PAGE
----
ID: 2191

  • Title:
    Biological signals support biotechnology - Increasing protein yield by triggering cell death in Chlorella vulgaris through algae extract

    Gusbeth, Christian - Karlsruhe Institute of Technology 
    Müller, Alexander - Karlsruhe Institute of Technology
    Müller, Georg - Karlsruhe Institute of Technology
    Frey, Wolfgang - Karlsruhe Institute of Technology

    In a previous work, we found that Chlorella vulgaris extract obtained by physical cell disruption contains a factor that causes viable cultures to die within 24 h. This so-called death factor is synthesised by C. vulgaris mainly during the stationary growth phase and is more likely to be a protein or a set of proteins. Since the sensitivity of the recipient cells and the synthesis of this factor by the donor cells depend on the stage of the cell cycle, it was concluded that the cell death is triggered by a biological signalling process. So far, it is not known exactly which molecules are involved in the signalling process that triggers cell death. However, this effect can be used to reduce the specific treatment energy during pulsed electric field (PEF) treatment. This is because, as soon as some algal cells are inactivated by the PEF treatment and the death factor is released, intact cells are also dying, leading to an increased release of intracellular components. As a result, this low-energy PEF treatment with subsequent incubation time can be used as an energy-efficient method for extracting soluble proteins and lipids in a cascade process. However, it is necessary to understand the mechanisms involved in this process to apply the method to other algal strains and to improve downstream processing of algal biomass. Based on our experimental data we identify two possible mechanisms that could explain how cell death in C. vulgaris is triggered by protein extracts. The first mechanism is based on a ligand-receptor interaction that led to programmed cell death (PCD) in C. vulgaris. To verify this pathway protein purification and subsequent activity-guided protein fractionation was performed to identify the death factor. From a set of 29 proteins, two candidates were considered as they are involved in protein degradation and potential release of signalling molecules related to plant damage-associated molecular patterns. A second mechanism involves proteases and catabolic amino acid metabolism, accompanied by the release of reactive oxygen species (ROS). In this case, the oxidation of amino acids by LAAOs triggers a lethal ROS burst. However, measurements of inter- and intracellular ROS levels showed that this mechanism is unlikely, suggesting that there is an alternative model of induced cell death without the involvement of a ROS burst. It appears that cell death induced by a protein extract is not related to a regular PCD pathway and signaling molecules, so further studies are needed to clarify this important question.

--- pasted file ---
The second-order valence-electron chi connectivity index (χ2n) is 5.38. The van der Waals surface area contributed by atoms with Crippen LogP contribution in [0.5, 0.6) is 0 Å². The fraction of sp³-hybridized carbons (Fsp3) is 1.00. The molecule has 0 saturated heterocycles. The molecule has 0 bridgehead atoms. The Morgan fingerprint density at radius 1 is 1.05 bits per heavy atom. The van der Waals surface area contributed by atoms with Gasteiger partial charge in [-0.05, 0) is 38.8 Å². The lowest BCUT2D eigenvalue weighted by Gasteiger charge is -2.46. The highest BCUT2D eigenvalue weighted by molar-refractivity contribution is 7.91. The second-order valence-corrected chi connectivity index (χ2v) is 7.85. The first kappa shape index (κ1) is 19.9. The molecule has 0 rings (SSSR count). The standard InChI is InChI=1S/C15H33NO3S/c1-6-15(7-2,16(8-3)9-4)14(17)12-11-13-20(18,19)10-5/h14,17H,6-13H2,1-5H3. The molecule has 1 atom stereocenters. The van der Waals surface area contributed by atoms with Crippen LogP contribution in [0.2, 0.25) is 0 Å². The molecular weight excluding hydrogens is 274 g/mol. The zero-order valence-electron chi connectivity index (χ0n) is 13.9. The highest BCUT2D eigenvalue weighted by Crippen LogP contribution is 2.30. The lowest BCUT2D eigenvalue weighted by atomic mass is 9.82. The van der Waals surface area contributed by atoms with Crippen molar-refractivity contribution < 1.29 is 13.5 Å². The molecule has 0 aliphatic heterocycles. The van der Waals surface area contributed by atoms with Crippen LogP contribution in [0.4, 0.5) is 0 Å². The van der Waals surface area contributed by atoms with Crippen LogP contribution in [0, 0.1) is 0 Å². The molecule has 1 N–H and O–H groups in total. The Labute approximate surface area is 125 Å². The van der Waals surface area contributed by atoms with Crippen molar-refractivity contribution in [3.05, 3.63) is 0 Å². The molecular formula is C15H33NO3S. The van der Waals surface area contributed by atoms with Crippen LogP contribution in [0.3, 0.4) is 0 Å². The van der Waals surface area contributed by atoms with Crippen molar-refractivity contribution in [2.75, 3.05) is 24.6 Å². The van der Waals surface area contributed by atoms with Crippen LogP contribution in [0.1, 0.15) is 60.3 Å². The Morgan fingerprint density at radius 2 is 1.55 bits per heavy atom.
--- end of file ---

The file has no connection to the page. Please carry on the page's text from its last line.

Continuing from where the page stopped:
Chlorella vulgaris, Pulsed electric field treatment, Protein extract, Programmed cell death, Death factor


    Topic 1:
    1. Biological responses (molecular, subcellular, cellular and intercellular)

    Topic 2:
    9. Biomass processing and biofuel generation

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